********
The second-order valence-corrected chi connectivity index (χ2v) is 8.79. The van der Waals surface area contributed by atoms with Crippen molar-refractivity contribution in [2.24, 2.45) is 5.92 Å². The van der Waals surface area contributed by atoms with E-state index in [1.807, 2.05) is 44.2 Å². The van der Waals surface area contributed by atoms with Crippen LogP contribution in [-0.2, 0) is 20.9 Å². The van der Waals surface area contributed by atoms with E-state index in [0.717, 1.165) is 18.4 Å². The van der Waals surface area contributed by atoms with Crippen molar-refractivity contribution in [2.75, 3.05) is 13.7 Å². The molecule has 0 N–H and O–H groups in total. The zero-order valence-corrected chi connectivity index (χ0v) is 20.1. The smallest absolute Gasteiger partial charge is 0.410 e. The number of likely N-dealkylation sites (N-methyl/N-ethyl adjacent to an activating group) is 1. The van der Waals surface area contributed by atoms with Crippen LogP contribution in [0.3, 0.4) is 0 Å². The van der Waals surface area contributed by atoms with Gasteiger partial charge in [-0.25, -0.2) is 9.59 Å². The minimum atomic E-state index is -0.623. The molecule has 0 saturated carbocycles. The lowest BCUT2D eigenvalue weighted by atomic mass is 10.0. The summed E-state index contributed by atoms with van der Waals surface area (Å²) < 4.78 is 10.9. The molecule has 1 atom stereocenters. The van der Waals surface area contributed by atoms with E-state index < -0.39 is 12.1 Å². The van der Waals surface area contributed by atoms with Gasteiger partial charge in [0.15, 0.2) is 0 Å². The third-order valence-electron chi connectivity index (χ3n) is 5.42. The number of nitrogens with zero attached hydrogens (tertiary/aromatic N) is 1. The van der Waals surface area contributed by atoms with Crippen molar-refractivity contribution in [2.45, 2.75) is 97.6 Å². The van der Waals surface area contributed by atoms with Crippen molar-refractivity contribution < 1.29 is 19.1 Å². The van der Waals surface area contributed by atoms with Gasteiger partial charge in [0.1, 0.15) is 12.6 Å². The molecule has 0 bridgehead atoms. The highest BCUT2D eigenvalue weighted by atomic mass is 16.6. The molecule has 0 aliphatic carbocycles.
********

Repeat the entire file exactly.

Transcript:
The second-order valence-corrected chi connectivity index (χ2v) is 8.79. The van der Waals surface area contributed by atoms with Crippen molar-refractivity contribution in [2.24, 2.45) is 5.92 Å². The van der Waals surface area contributed by atoms with E-state index in [1.807, 2.05) is 44.2 Å². The van der Waals surface area contributed by atoms with Crippen LogP contribution in [-0.2, 0) is 20.9 Å². The van der Waals surface area contributed by atoms with E-state index in [0.717, 1.165) is 18.4 Å². The van der Waals surface area contributed by atoms with Crippen molar-refractivity contribution in [2.75, 3.05) is 13.7 Å². The molecule has 0 N–H and O–H groups in total. The zero-order valence-corrected chi connectivity index (χ0v) is 20.1. The smallest absolute Gasteiger partial charge is 0.410 e. The number of likely N-dealkylation sites (N-methyl/N-ethyl adjacent to an activating group) is 1. The van der Waals surface area contributed by atoms with Crippen LogP contribution in [0.3, 0.4) is 0 Å². The van der Waals surface area contributed by atoms with Gasteiger partial charge in [-0.25, -0.2) is 9.59 Å². The minimum atomic E-state index is -0.623. The molecule has 0 saturated carbocycles. The lowest BCUT2D eigenvalue weighted by atomic mass is 10.0. The summed E-state index contributed by atoms with van der Waals surface area (Å²) < 4.78 is 10.9. The molecule has 1 atom stereocenters. The van der Waals surface area contributed by atoms with E-state index < -0.39 is 12.1 Å². The van der Waals surface area contributed by atoms with Gasteiger partial charge in [0.15, 0.2) is 0 Å². The third-order valence-electron chi connectivity index (χ3n) is 5.42. The number of nitrogens with zero attached hydrogens (tertiary/aromatic N) is 1. The van der Waals surface area contributed by atoms with Crippen molar-refractivity contribution in [2.45, 2.75) is 97.6 Å². The van der Waals surface area contributed by atoms with Crippen molar-refractivity contribution < 1.29 is 19.1 Å². The van der Waals surface area contributed by atoms with Gasteiger partial charge in [0.1, 0.15) is 12.6 Å². The molecule has 0 bridgehead atoms. The highest BCUT2D eigenvalue weighted by atomic mass is 16.6. The molecule has 0 aliphatic carbocycles.